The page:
The stories Catholics often hear about the saints can give the impression these people emerged from the womb with halos. Craughwell, a well-respected Catholic diocesan newspaper columnist, provides the rest of the story. His semi-irreverent collection assembles 29 sinners-cum-saints from Christian history in an enjoyable and riveting account of their lives and times. The table of contents reads like a most-wanted list: thieves, embezzlers, murderers, cardsharps, and even a warmonger. Some, such as the apostle Matthew, a former tax collector, will be familiar to readers. The brief biographies of the more obscure saints, however, are often the most fascinating to read. Craughwell introduces us to intriguing figures like St. Moses the Ethiopian, a violent gang leader who embraced a life of fasting and prayer after seeking shelter with monks in the Egyptian desert in the fourth century. St. Alipius, a student of another notorious sinner, St. Augustine, was "obsessed with blood sports." Craughwell does not dilute his belief that it is only through divine grace that these women and men were able to overcome their self-centeredness and redirect their lives for a greater purpose. His tone is occasionally patronizing, but the take-home point is vital: while we are all sinners, there is always hope. (Sept. 19)
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Saints aren't born they're made; out of, as Craughwell's sketches of 28 of them demonstrate, oh-so-imperfect human beings, some well-known--St. Augustine, St. Patrick, St. Columba, St. Thomas Becket, St. Francis of Assisi--many others not. They include all manner of thieves (St. Dismas), bigamists (St. Fabiola), egotists (St. Ignatius of Loyola), and even the occasional Viking conqueror (St. Olaf). Craughwell provides biographical detail and, of greater interest, discussion of how particular saints have appealed to a collective sense of right and wrong and notice of how some saints have entered pop culture in modern guise (such as the St. Dismas-like hero of the movie The Hoodlum Priest). The saint among these 28 whose story is the most moving is probably the Venerable Matt Talbot (1856-1925), a chronic alcoholic from Dublin who quit drinking cold turkey to pursue a truly saintly, humble life thereafter. June Sawyers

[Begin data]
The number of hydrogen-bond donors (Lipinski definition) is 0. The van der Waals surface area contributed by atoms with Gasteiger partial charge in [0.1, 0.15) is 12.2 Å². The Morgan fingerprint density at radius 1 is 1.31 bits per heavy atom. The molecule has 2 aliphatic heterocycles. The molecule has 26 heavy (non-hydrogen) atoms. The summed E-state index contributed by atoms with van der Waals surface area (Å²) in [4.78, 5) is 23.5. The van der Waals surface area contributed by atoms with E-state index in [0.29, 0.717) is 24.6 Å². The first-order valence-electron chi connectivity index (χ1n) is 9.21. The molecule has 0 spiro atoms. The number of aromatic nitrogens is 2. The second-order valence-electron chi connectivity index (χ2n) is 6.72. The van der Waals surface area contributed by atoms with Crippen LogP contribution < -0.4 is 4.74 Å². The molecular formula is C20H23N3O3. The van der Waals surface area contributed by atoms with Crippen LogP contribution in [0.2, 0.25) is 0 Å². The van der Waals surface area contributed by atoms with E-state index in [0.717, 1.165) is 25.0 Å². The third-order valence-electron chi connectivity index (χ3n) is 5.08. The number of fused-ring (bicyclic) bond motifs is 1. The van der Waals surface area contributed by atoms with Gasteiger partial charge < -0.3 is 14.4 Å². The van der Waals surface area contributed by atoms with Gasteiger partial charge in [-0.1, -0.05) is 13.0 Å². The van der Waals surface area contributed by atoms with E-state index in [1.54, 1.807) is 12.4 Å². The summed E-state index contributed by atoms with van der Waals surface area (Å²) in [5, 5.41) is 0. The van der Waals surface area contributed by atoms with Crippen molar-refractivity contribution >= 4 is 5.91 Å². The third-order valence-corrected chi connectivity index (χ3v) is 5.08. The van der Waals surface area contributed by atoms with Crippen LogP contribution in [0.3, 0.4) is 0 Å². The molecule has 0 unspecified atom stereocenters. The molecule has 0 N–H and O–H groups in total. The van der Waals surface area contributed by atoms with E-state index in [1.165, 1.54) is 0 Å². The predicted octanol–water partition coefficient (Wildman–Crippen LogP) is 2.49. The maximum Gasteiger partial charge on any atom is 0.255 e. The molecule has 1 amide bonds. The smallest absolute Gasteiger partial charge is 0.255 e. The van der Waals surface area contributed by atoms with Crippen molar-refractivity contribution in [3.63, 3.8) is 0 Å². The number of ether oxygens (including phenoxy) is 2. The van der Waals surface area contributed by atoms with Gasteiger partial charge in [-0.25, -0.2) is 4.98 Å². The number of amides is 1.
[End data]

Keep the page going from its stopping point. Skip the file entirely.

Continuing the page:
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The title is a bit deceptive. This is actually a book about people who behaved badly and then went on to achieve sainthood, normally after a significant conversion experience. Read morePublished 1 month ago by Força Porto!
Fantastic! A great way to read of the Saints that not only inspires one to holiness, but also allows one to relate to the development of these wonderful human beings.Published 3 months ago by Jonathan Crane
This book makes you think and laugh at the same time. Very inspiring and remind all us that we are all called to be saints.Published 6 months ago by Emmanuel
Loved it :-) my sister recommended it and I learned history while laughing. This book proved redemption and that saints are human tooPublished 16 months ago by joy
I thought this was a wonderful book with lots of information I did not know about the chosen subjects. Read morePublished 19 months ago by Joseppi A. Sandoval
It was an interesting read if you like history or have an interest in early Catholicism. I'm not much into religion, but do enjoy most facets of history so did find this book... Read morePublished 19 months ago by R. Schroeder
I Lost interest in this book very quickly. I Never finished it. They were Very surface biographies. I was looking for more in-depth.Published 20 months ago by beverly ann
IF YOU LOVE SAINTS YOU WILL LOVE THIS BOOK. THEY START OUT JUST LIKE US. WE CAN ALL BE SAINTS.Published on August 19, 2013 by DEBORAH CHAPA